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The Rights to Read and Write and to Organize

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Ohio State University - Main Campus

Discourse about the organized resistance to today’s unprecedented campaigns for unconstitutional book banning and suppression of free speech, on the one hand, and locally-rooted unionization drives, on the other hand, does not acknowledge fundamental common elements of participants in these movements. Resistance to book bans and censorship of curriculum and reading materials in classrooms and libraries, like recent efforts to unionize, are most often locally-based among groups and individuals whose interests align on levels they may not see. These two movements and their disconnect is perhaps nowhere more evident than at America’s college and university campuses and their connected environs which may be linked to public employees and support industries from Amazon to Starbucks, where warriors for workplace rights and fighters for free speech and academic freedom are, in fact, often fighting for the same thing but on different fronts.

When examined closely, compelling matters of constitutional rights inseparably intertwine individuals and groups who oppose book bans and restricted curricula and instruction; with graduate and undergraduate students, faculty, staff; and also shift workers in government and private employment. Actual and potential activity simmers and sometimes boils over at the local level. The reasons for the disconnections range from the hierarchical to the historical. Chief among them are poor communications including lack of media coverage; disinterest and sometimes resistance from national professional organizations and larger unions themselves; faculty groups on a number of campuses uninterested in working jointly with students or staff; and administrative resistance.

Campus Organizing

Despite the continuing lack of communication and coordination, local movement-building is atomized but robust. The terrain of a single institution may include campaigns to organize graduate students, undergraduate student workers, faculty, staff, and librarians, and also local bookstore employees. Connections on multiple levels are seldom recognized, even though they strikingly overlap from the perspective of a social historian who has studied labor and free speech movements. They cry for connections and commonality: genuine coalitions crossing between institutions, but also within institutions to breach lines of class or occupation. Where this collaboration and boundary-breaking are already occurring, popular media does not always accurately reflect it; some isolated reporting and my own conversation with local and state activists tell me about much more inter-union and intra-institutional cooperation than is generally reported.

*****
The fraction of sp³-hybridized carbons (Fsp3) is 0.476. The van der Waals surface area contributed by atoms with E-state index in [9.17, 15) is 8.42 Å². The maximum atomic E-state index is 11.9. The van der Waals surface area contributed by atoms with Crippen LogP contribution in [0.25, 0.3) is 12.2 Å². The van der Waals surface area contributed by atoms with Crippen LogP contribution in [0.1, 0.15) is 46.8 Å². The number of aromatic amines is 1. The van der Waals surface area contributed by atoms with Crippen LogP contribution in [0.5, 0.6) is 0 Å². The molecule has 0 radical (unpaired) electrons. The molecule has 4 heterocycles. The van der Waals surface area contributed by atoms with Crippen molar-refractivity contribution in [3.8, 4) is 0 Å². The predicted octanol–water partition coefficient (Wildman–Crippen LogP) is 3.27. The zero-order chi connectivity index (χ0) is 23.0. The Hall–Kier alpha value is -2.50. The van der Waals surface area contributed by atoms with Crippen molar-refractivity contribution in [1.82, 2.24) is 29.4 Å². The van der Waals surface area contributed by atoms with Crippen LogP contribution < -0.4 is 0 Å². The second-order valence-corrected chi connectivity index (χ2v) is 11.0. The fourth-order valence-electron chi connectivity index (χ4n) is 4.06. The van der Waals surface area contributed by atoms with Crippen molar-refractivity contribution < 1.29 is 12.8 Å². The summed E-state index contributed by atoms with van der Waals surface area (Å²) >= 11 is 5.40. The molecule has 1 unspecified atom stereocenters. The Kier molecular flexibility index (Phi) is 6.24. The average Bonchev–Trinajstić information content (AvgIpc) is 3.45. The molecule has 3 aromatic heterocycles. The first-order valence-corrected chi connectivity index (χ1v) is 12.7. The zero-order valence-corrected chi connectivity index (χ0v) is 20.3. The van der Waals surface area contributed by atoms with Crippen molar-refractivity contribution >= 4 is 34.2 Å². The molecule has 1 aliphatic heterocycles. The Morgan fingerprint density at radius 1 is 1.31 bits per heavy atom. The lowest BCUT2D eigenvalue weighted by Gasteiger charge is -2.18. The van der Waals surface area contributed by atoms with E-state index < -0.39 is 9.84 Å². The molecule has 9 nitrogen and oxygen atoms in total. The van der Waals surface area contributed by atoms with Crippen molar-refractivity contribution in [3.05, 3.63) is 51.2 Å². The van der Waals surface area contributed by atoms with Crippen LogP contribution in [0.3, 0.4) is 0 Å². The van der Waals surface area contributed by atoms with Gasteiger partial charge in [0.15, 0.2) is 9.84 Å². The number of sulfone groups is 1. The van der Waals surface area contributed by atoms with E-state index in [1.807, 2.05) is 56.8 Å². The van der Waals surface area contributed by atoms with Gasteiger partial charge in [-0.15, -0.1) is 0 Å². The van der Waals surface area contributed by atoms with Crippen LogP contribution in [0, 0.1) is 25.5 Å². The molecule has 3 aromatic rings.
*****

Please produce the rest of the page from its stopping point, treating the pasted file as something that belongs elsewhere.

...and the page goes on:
For one dramatic unintended illustration of my points, see the selective, limited actions of the American Library Association’s “‘Unite Against Book Bans’ Campaign.” The greatest number of signatories in this “coalition” is for-profit book publishers. Teachers, professors, civil rights, and free speech groups are underrepresented. The ALA does not support librarians’ organizing, not even the brave Texas A&M University librarians’ current efforts.

Despite a still tiny number of exceptions at both public and private universities, not only do professors and PhDs more generally resist organization and unionization as inappropriate and beneath their stature. They have been loathe to recognize shared interest and link arms with staff or students. The recent rhetorical bond between the American Association of University Professors and American Federation of Teachers (but not National Education Association) symbolizes both the past and a small crack in the dam. The former’s historical contradictory position on faculty organizing and faculty collective action jointly with students or staff shows in its new relationship with one of the two major organizations of school and community college teachers.